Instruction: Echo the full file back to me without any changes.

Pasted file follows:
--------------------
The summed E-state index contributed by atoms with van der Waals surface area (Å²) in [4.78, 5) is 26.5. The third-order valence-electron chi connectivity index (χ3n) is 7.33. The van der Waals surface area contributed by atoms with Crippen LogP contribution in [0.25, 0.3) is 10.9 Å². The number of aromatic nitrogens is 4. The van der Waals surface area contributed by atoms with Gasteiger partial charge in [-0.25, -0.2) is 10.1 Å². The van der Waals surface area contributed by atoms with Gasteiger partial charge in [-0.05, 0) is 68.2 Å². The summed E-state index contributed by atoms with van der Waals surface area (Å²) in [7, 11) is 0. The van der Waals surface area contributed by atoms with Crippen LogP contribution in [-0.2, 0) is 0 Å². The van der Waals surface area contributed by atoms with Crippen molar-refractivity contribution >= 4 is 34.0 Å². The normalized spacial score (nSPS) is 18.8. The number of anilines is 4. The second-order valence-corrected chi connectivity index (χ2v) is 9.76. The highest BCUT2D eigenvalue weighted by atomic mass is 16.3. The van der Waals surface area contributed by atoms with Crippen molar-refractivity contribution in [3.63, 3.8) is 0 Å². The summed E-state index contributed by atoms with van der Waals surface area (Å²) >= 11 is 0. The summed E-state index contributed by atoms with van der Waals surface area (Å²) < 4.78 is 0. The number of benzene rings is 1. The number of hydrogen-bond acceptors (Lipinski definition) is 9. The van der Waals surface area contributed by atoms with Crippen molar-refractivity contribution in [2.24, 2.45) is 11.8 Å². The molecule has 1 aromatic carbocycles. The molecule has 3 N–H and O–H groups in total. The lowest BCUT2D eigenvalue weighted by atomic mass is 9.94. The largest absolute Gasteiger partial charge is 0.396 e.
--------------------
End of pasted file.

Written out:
The summed E-state index contributed by atoms with van der Waals surface area (Å²) in [4.78, 5) is 26.5. The third-order valence-electron chi connectivity index (χ3n) is 7.33. The van der Waals surface area contributed by atoms with Crippen LogP contribution in [0.25, 0.3) is 10.9 Å². The number of aromatic nitrogens is 4. The van der Waals surface area contributed by atoms with Gasteiger partial charge in [-0.25, -0.2) is 10.1 Å². The van der Waals surface area contributed by atoms with Gasteiger partial charge in [-0.05, 0) is 68.2 Å². The summed E-state index contributed by atoms with van der Waals surface area (Å²) in [7, 11) is 0. The van der Waals surface area contributed by atoms with Crippen LogP contribution in [-0.2, 0) is 0 Å². The van der Waals surface area contributed by atoms with Crippen molar-refractivity contribution >= 4 is 34.0 Å². The normalized spacial score (nSPS) is 18.8. The number of anilines is 4. The second-order valence-corrected chi connectivity index (χ2v) is 9.76. The highest BCUT2D eigenvalue weighted by atomic mass is 16.3. The van der Waals surface area contributed by atoms with Crippen molar-refractivity contribution in [3.63, 3.8) is 0 Å². The summed E-state index contributed by atoms with van der Waals surface area (Å²) >= 11 is 0. The summed E-state index contributed by atoms with van der Waals surface area (Å²) < 4.78 is 0. The number of benzene rings is 1. The number of hydrogen-bond acceptors (Lipinski definition) is 9. The van der Waals surface area contributed by atoms with Crippen molar-refractivity contribution in [2.24, 2.45) is 11.8 Å². The molecule has 1 aromatic carbocycles. The molecule has 3 N–H and O–H groups in total. The lowest BCUT2D eigenvalue weighted by atomic mass is 9.94. The largest absolute Gasteiger partial charge is 0.396 e.